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Tennessee River Rescue Celebrates 35th Annual Clean-up Oct. 7

Sep 27, 2023

Chattanooga, Tenn. (Sept. 27, 2023) – Every day, countless Chattanoogans and guests of the city find themselves walking by, driving over, living, or working in proximity to the Tennessee River. Its sinuous flow through the heart of downtown serves as a geographic punctuation point that represents one of the community’s greatest assets.

But despite its biological richness and its importance as an economic and recreational resource, the river is treated by many with casual indifference as a dumping ground.

For 35 years, the organizers of the Tennessee River Rescue have called on volunteers across Southeast Tennessee to give back to the river by removing some of the trash from the main stem of the waterway and its major tributaries.

The 35th annual Tennessee River Rescue will take place Saturday, Oct. 7. Volunteers are still needed for the clean-ups that will be conducted between 9 a.m. and 1 p.m. at 38 sites across Hamilton, Bradley, Marion and Rhea counties in Tennessee as well as Catoosa County in Georgia. Timing for each clean-up may vary by location.

Even after decades of work, the abundance of trash dumped into or carried to the river by runoff each year means there’s no shortage of waste to dispose of, says event organizer Mary Beth Sutton.

“It’s a shame we are still cleaning, but we have to keep raising awareness,” says Sutton, the executive director of WaterWays, a Chattanooga-based nonprofit devoted to watershed health and restoration.

A sampling of trash removed from the Tennessee River during a past iteration of the Tennessee River Rescue. Volunteers work each year to remove waste from the river and its tributaries with plastic waste comprising much of the debris removed in recent years.

A sampling of trash removed from the Tennessee River during a past iteration of the Tennessee River Rescue. Volunteers work each year to remove waste from the river and its tributaries with plastic waste comprising much of the debris removed in recent years.

“The bottom line is that it takes all of us to take care of our river, whether it’s someone who accidentally lets plastic fly out of their truck or someone who illegally dumps their tires into the river,” she adds. “If we don’t continue to raise awareness about the importance of caring for our river, for all of our water resources, it will get a lot worse.”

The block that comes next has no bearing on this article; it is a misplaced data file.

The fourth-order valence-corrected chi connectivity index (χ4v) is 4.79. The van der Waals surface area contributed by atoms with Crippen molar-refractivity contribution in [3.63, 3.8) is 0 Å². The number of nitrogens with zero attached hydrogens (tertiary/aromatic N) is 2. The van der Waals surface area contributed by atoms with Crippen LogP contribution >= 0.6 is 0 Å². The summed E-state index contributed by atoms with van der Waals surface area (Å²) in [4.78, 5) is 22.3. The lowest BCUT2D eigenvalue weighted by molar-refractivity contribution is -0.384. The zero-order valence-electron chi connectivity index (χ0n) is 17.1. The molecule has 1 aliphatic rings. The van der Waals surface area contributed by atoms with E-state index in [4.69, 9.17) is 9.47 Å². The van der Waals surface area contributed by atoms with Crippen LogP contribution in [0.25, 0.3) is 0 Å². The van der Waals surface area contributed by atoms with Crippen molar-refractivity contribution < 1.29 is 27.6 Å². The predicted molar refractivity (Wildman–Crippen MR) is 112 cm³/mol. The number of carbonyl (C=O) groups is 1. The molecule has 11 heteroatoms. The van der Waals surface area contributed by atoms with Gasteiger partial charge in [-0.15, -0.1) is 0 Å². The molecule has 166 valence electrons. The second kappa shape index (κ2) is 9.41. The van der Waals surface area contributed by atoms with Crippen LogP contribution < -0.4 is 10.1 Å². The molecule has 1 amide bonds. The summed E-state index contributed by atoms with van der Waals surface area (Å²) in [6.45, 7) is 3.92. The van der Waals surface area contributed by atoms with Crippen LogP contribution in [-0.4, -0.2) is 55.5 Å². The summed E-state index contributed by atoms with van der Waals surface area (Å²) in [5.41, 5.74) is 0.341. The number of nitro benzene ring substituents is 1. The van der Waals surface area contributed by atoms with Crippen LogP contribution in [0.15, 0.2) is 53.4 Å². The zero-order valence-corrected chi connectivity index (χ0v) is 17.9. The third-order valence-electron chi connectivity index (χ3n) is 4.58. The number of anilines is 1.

When the Rescue was founded in the 1990s, there were far more large items to collect, whether cast-off appliances or mounds of tires. The items may be smaller today, but the predominant material has shifted to plastic debris. Sutton says more than 80% of material recovered from Chattanooga Creek by a litter boom was plastic waste, a trend reflected in other parts of the river system.

“Floatables like Styrofoam and plastic bottles are dominant,” she says. “We also see more refuse originating at homeless encampments, and this can include some larger things, like furniture, as well as more dangerous items such as needles or syringes.”

Sutton says she expects more than 1,000 volunteers this year. Participants are encouraged to wear clothing they don’t mind getting wet or dirty. Organizers at some clean-up sites may also recommend wearing long pants or close-toed shoes.

As part of this year’s Rescue, freshwater scientists from the Tennessee Aquarium Conservation Institute and other Aquarium personnel will participate in a special clean-up effort on Thursday, October 5, near the Chattanooga Pier behind the Aquarium.

The Southeast is home to many biologically rich rivers, many of which wind their way through Southeastern cities, from the Cahaba River, which flows through Birmingham, Alabama, to the Cumberland and Mississippi rivers, whose waters lap against the waterfronts of Nashville and Memphis.

Seen from above, the Tennessee River flows through downtown Chattanooga by the Tennessee Aquarium. Saturday marks the 35th Tennessee River Rescue, which is expected to attract 1,000 volunteers to remove waste from the river and its tributaries.

In addition to their importance to humans, rivers like the Tennessee support a huge variety of aquatic life, thanks to their abundance of nutrients and the range of habitats they encompass. The combined Southeastern watersheds of the Tennessee and Cumberland rivers and the Mobile Basin represent just 1.5% of the land area of the United States and Canada but are home to almost half of those countries’ freshwater fish species.

“This is a small amount of land for that much biodiversity,” says Dr. Anna George, the Aquarium’s vice president of conservation science and education. “Every time I think about this or look at the maps that showcase this, I get a little chill and get excited all over again about working where we do.

“At the same time, we have a plenty of humans living in this area also trying to use those rivers for the things we need every day. We need to be thoughtful about how we use our rivers and how we return the water we use back to them so it’s healthy for all those animals beneath the surface as well.”

For more information about the Tennessee River Rescue, including a map of clean-up sites and a registration portal, visit tennesseeriverrescue.org/event-details

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